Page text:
There’s No Place Like Home: Returning from an International Assignment
Posted by: Uli Leib, Account Manager, Intercultural & Language Solutions
In the classic 1939 movie The Wizard of Oz, the heroine was able to return to her home in Kansas by clicking her heels together three times while saying “There’s no place like home.” But what is “home”?
When I was growing up, a village of 1,500 people in Austria was home. I still go home when I visit my family there every year. I get excited months ahead of time and anxiously count down the days. When I received my cultural profile from the web-based tool Country NavigatorTM recently, the country my profile matched most closely was Austria, even though I have been living in the United States for years. And just in case that’s not proof enough that Austria is my home, I also own a t-shirt which proudly states You can take the Girl out of Austria, but you can’t take Austria out of the Girl.
Interestingly enough, though, after a few weeks of being back at “home” in Austria, I start to feel restricted by life there. Gossip about neighbours (Did you see that dress she wore?) is a favorite pastime, and I have a hard time finding topics of conversation which are of interest to both me and my friends and family. Would I ever be able to fit in here again, I wonder, as I start to look forward to returning to Chicago, which has become home sweet home as well, and where nobody seems to care about what anyone wears.
Repatriating from an International Assignment
I can understand how hard it is for the expat families we work with to return “home” from a place that has become home for them during their international assignment. Most of them probably look forward to going back, but as many have found out, it’s surprisingly challenging to fit in again. They have learned so much; they had to adjust to a different life style; they found new friends and new favourite dishes. And now, nobody is interested in the lives they led overseas, and nobody understands why they would miss a foreign place so much. Reverse culture shock is very real, and it can indeed make repatriation the most challenging part of an international assignment.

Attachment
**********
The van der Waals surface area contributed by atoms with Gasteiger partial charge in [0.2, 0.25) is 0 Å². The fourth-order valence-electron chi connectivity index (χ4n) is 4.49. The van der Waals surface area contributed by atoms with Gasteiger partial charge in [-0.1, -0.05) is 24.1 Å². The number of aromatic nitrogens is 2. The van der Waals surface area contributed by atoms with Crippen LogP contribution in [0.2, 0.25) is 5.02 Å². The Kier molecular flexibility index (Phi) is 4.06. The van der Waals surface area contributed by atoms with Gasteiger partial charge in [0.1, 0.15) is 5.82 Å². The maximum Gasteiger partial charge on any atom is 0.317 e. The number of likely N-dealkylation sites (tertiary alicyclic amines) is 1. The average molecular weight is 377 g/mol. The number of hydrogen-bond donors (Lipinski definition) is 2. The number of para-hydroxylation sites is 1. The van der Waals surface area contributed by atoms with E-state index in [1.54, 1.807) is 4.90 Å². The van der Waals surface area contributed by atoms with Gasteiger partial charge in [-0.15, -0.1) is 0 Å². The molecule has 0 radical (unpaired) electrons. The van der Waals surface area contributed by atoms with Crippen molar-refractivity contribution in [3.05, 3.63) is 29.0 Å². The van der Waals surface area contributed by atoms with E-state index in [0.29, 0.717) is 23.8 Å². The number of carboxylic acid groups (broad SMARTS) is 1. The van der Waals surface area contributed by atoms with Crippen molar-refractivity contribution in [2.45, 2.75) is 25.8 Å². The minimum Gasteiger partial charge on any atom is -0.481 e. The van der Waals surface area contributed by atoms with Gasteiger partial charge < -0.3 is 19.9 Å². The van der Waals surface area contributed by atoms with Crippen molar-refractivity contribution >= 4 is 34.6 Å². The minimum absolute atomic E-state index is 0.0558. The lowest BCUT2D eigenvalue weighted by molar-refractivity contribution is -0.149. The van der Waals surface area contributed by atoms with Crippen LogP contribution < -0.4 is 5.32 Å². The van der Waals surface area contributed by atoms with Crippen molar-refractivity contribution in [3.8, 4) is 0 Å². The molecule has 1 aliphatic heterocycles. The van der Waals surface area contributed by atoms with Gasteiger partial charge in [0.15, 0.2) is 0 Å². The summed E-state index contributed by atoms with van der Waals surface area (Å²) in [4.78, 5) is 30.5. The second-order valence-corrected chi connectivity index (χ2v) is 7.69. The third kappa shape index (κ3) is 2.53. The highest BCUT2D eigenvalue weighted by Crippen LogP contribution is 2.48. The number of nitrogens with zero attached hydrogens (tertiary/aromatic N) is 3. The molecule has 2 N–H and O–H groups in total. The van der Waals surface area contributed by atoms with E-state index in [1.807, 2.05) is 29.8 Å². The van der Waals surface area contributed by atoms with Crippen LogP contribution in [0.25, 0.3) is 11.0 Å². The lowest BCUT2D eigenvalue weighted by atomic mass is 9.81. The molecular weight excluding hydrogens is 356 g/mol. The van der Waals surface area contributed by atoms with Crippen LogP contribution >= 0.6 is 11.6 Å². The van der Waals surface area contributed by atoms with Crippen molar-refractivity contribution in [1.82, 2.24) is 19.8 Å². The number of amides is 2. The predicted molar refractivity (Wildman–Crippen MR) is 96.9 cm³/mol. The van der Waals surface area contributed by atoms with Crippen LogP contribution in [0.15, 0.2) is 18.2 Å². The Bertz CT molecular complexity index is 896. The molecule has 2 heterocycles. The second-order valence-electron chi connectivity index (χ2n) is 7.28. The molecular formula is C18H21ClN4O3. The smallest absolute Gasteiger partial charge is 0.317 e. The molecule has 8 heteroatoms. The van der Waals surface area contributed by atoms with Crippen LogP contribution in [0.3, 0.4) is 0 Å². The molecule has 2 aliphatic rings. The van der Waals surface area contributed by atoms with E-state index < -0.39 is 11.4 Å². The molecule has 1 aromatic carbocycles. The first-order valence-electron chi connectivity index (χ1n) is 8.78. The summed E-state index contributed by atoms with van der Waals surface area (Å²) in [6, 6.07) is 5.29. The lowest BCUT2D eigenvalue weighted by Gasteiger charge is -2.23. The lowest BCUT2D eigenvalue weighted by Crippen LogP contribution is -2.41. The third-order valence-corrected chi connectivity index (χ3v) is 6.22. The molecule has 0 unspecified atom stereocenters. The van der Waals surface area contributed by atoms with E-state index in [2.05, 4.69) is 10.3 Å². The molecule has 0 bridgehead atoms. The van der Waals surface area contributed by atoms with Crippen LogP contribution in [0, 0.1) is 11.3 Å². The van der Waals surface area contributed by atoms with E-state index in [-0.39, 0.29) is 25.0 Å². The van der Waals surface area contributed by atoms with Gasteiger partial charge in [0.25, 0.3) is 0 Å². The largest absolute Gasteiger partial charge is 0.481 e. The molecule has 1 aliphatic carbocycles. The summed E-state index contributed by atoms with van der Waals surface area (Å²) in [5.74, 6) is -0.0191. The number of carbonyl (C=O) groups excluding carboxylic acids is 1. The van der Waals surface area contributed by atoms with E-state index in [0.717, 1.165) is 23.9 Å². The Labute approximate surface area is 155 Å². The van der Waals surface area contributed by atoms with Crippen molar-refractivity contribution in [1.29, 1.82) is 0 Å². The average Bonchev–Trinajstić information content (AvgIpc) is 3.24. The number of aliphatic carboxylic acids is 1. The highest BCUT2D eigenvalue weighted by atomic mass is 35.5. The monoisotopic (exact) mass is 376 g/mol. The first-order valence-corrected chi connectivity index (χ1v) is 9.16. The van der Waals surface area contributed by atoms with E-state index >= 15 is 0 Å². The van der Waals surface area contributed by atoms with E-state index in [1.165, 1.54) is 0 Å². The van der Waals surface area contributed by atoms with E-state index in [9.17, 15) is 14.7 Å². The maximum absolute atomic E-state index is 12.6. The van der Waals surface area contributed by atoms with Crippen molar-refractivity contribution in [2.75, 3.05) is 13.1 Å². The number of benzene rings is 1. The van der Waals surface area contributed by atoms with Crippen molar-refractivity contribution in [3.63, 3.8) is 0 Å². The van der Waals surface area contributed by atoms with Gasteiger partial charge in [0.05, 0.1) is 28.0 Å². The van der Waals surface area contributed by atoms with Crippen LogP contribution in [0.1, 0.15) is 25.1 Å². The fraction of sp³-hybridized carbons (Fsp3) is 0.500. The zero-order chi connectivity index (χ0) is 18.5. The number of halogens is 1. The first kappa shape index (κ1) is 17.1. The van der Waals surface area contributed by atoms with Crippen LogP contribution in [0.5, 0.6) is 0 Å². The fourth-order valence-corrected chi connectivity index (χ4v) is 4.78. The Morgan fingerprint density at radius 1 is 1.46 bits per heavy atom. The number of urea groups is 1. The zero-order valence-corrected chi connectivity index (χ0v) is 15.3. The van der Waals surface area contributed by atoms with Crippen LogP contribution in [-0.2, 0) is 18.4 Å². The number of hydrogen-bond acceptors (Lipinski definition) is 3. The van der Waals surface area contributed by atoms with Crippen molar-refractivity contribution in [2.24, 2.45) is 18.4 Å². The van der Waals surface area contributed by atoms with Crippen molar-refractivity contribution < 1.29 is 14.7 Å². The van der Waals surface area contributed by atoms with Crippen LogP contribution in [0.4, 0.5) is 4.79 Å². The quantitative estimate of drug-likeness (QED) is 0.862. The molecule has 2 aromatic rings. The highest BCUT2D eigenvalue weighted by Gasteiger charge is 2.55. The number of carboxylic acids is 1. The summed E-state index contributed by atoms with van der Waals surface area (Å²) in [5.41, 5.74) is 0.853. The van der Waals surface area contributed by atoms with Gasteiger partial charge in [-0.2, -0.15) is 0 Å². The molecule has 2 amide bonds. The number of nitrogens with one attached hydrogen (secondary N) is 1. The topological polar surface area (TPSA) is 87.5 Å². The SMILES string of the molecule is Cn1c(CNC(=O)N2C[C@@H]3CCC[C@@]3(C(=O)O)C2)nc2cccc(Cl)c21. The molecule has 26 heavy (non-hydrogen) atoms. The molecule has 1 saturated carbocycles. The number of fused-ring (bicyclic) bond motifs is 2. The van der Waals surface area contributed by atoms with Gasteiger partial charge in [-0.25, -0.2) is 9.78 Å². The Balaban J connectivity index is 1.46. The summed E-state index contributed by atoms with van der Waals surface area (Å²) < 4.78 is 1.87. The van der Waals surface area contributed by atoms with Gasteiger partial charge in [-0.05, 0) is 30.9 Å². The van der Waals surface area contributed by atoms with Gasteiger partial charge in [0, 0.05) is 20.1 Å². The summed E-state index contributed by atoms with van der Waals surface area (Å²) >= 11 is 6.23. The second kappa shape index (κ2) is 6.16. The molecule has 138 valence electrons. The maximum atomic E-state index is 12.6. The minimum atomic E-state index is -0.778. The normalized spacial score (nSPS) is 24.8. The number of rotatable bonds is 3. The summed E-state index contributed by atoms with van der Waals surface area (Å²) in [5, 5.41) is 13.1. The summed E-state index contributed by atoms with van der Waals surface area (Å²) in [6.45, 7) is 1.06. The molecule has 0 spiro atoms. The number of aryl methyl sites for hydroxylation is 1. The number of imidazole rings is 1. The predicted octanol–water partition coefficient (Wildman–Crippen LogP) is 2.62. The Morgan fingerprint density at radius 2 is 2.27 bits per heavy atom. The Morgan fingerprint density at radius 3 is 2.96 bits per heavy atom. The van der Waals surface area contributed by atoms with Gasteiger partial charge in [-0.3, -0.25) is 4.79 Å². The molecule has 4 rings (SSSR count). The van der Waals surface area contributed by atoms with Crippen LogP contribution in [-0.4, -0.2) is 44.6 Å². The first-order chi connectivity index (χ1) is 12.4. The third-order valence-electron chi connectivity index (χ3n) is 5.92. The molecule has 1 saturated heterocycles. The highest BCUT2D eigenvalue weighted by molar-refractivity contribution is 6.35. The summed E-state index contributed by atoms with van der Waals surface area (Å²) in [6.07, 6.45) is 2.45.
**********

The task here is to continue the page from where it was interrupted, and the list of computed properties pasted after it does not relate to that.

Fitting in again in the old work place is just as challenging as in the old neighbourhood. Expats who were a “big fish in a small pond” while on assignment often feel let down when expectations of being looked up to as a global expert may go unfulfilled. Frequently, this will tempt employees to start looking for greener pastures elsewhere. A Cartus survey indicated that 61% of companies don’t even track the percentage of repatriating assignees leaving their organization within two years of the conclusion of their assignment. Also, a recent study showed that 20-50% of repatriates leave companies within two years of repatriation (Stroh et al; Bossard and Peterson).
How Relocation Managers Can Help Repatriating Employees
Here are a few ways employers can help repatriating employees:
- Include a career discussion (including repatriation goals) during the assessment and selection process
- Assign a mentor in the home location for the duration of the assignment
- Have focused networking and HR/business conversations during home-leave trips
- Begin repatriation job planning 9 to 12 months prior to the end of the assignment
- Offer a retention allowance as long as they stay with the company for two years upon return from assignment
- Provide repatriation integration programs for the entire family
For more information on intercultural support, and other matters that impact your relocation program, be sure to visit our Resource Hub on Cartus.com.